The composition may contain one or more surfactants selected from anionic, nonionic, cationic, ampholytic, amphoteric and zwitterionic surfactants and mixtures thereof. A typical listing of anionic, nonionic, ampholytic, and zwitterionic classes, and species of these surfactants, is given in U.S. Pat. No. 3,929,678 to Laughlin and Heuring. A list of suitable cationic surfactants is given in U.S. Pat. No. 4,259,217 to Murphy. Where present, ampholytic, amphoteric and zwitteronic surfactants are generally used in combination with one or more anionic and/or nonionic surfactants. The surfactants may be present at a level of from about 0% to 90%, or from about 0.001% to 50%, or from 0.001% to 1.0%, or from about 0.01% to 25% by weight.
The composition of the invention may contain solvents. The solvents should be stable to hypohalous acid or hypohalous acid salt if long term storage is desired. If the solutions of the composition are generated prior to use, then solvents having less stability may be used. The solvents can be present at a level of from 0.001% to 10%, or from 0.01% to 10%, or from 1% to 4% by weight.
The compositions optionally contain one or more of the following adjuncts: stain and vapor pressure modifiers, soil repellants, lubricants, odor control agents, perfumes, fragrances and fragrance release agents, brighteners, and fluorescent whitening agents. Other adjuncts include, but are not limited to, acids, electrolytes, dyes and/or colorants, solubilizing materials, stabilizers, thickeners, defoamers, hydrotropes, cloud point modifiers, preservatives, and other polymers. The solubilizing materials, when used, include, but are not limited to, hydrotropes (e.g. water soluble salts of low molecular weight organic acids such as the sodium and/or potassium salts of toluene, cumene, and xylene sulfonic acid). The acids, when used, include, but are not limited to, mineral acids, organic hydroxy acids, citric acids, keto acid, and the like. Electrolytes, when used, include, calcium, sodium and potassium chloride. Thickeners, when used, include, but are not limited to, polyacrylic acid, xanthan gum, calcium carbonate, aluminum oxide, alginates, guar gum, methyl, ethyl, clays, and/or propyl hydroxycelluloses. Defoamers, when used, include, but are not limited to, silicones, aminosilicones, silicone blends, and/or silicone/hydrocarbon blends.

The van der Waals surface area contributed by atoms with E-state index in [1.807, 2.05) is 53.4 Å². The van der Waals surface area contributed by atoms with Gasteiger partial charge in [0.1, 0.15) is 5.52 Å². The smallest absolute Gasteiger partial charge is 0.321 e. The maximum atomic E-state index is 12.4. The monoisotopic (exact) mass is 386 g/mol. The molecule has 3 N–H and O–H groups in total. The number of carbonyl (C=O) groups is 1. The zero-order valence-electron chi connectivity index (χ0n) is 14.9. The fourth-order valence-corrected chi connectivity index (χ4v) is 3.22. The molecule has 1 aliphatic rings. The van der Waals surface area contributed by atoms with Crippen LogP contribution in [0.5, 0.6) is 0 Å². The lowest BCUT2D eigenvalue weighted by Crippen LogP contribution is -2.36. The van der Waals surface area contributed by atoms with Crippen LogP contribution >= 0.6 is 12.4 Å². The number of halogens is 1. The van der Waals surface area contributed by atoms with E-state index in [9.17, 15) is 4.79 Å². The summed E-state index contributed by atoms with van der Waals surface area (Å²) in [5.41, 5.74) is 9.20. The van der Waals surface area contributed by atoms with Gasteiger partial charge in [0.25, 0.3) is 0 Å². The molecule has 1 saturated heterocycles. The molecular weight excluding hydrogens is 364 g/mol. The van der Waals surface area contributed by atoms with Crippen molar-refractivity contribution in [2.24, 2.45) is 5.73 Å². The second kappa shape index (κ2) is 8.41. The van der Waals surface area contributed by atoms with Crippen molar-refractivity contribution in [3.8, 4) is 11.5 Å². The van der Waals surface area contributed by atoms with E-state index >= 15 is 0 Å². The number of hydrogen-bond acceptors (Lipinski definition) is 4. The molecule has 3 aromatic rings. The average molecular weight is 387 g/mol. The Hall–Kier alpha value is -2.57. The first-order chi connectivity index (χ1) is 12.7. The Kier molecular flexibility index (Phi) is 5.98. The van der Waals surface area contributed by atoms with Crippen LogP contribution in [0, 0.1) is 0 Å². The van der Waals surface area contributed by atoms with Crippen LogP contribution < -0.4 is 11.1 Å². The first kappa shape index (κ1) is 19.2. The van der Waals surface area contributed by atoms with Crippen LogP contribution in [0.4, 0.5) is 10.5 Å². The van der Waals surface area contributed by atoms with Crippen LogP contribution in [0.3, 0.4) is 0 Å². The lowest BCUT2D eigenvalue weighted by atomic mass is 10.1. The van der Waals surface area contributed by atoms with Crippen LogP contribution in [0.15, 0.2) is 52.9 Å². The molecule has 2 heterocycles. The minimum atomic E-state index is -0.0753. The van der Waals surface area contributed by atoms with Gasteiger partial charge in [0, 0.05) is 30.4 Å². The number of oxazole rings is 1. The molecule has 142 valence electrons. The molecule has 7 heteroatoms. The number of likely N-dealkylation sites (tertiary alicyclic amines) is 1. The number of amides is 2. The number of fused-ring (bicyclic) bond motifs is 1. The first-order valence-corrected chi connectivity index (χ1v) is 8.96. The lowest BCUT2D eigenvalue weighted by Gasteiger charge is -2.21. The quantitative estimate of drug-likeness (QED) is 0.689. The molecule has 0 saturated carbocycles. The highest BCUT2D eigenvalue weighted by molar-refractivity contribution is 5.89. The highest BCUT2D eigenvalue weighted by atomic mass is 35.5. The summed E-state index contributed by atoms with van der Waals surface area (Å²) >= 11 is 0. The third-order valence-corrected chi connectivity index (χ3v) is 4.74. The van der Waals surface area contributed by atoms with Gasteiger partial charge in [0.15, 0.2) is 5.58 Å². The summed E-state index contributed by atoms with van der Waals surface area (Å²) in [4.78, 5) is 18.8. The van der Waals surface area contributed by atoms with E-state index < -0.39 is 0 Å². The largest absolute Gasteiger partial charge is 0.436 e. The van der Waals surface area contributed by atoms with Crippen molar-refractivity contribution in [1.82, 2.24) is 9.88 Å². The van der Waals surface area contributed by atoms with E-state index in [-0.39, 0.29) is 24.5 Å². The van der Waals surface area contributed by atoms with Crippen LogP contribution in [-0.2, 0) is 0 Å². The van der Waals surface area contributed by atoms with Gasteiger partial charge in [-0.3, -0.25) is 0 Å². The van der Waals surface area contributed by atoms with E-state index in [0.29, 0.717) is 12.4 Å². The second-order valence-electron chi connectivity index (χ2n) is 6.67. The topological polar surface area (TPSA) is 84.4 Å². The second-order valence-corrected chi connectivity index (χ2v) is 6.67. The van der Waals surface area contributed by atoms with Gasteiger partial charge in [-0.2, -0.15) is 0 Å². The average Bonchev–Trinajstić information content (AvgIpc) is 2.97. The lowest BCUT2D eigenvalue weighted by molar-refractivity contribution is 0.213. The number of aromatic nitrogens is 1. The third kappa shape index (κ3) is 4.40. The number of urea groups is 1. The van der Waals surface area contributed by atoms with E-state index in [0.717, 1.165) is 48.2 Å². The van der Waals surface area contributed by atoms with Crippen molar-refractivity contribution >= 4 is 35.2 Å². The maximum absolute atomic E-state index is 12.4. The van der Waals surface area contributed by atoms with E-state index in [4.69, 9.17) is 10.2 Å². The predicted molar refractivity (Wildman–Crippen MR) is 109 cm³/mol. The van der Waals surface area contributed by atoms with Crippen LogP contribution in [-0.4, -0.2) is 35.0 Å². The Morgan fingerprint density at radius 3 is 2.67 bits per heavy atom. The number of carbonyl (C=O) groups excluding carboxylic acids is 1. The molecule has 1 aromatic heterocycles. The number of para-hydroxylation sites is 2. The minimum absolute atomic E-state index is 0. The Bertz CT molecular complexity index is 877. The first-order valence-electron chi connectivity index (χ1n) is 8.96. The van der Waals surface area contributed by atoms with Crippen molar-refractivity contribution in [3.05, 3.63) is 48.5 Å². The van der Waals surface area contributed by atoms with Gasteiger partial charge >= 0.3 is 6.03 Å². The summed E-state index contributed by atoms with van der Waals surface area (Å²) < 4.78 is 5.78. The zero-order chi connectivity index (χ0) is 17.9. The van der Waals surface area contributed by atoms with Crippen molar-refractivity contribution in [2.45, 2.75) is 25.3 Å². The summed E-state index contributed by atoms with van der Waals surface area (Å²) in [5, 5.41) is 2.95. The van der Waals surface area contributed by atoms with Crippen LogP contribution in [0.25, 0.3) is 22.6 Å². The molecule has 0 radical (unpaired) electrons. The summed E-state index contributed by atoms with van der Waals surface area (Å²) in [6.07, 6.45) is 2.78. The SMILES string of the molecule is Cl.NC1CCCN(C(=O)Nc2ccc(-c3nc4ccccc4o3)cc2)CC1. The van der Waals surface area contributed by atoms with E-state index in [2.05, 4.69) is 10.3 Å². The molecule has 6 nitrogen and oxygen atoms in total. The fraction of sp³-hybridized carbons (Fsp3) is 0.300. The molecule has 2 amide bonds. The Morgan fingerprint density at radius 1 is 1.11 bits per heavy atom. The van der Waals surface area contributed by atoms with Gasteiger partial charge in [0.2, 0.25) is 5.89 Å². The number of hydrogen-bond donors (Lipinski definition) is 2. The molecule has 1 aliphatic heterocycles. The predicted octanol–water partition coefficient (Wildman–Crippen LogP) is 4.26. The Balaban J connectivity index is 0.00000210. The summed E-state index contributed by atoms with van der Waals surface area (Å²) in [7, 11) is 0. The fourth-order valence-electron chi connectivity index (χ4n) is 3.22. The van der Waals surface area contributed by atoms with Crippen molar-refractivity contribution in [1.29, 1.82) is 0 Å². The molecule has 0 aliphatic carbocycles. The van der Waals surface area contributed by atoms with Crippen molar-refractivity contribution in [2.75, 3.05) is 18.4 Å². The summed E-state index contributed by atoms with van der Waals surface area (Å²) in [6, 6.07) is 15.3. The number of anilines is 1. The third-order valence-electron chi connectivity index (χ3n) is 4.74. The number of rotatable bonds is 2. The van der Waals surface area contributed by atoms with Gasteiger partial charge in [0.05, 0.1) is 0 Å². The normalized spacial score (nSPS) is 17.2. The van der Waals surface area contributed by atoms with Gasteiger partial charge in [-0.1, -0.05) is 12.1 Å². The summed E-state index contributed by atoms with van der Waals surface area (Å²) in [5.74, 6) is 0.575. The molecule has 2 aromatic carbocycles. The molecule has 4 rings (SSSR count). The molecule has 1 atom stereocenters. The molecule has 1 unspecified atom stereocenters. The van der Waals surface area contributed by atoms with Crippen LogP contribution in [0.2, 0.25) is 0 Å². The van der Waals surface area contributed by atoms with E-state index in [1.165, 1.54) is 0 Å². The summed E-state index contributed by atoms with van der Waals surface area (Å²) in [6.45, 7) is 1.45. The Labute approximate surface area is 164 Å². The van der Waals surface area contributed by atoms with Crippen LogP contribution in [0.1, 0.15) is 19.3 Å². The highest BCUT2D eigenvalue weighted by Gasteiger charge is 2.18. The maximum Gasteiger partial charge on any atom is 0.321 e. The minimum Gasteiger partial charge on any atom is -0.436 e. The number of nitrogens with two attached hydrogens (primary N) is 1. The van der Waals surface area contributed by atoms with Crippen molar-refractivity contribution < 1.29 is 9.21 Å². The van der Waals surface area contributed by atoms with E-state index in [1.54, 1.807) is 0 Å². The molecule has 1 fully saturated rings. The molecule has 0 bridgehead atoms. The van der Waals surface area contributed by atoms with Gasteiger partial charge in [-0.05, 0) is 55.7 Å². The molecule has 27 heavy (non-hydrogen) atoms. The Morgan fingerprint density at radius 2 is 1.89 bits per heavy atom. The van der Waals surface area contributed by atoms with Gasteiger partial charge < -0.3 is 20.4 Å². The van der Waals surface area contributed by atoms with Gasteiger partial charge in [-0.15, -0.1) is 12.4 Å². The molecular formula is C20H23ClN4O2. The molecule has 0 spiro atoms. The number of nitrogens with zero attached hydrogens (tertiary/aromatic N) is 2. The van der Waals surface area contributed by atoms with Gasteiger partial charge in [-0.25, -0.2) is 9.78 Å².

Preservatives, when used, include, but are not limited to, mildewstat or bacteriostat, methyl, ethyl and propyl parabens, phosphates such as trisodium phosphate, short chain organic acids (e.g. acetic, lactic and/or glycolic acids), bisguanidine compounds (e.g. Dantagard® and/or Glydant®) and/or short chain alcohols (e.g. ethanol and/or IPA). The mildewstat or bacteriostat includes, but is not limited to, mildewstats (including non-isothiazolone compounds) including Kathon GC, a 5-chloro-2-methyl-4-isothiazolin-3-one, KATHON® ICP, a 2-methyl-4-isothiazolin-3-one, and a blend thereof, and KATHON® 886, a 5-chloro-2-methyl-4-isothiazolin-3-one, isothiazolin-3-one, all available from Rohm and Haas Company; BRONOPOL®, a 2-bromo-2-nitropropane 1,3 diol, from Boots Company Ltd., PROXEL® CRL, a propyl-p-hydroxybenzoate, from ICI PLC; NIPASOL® M, an o-phenyl-phenol, Na+ salt, from Nipa Laboratories Ltd., DOWICIDE® A, a 1,2-Benzoisothiazolin-3-one, from Dow Chemical Co., Nipacides from Clariant, and IRGASAN® DP 200, a 2,4,4′-trichloro-2-hydroxydiphenylether, from Ciba-Geigy A.G.
The composition of the invention may contain antimicrobial agents. The antimicrobial agents should be stable to hypohalous acid or hypohalous acid salt if long term storage is desired. If the solutions of the composition are generated prior to use, then antimicrobial agents having less stability may be used.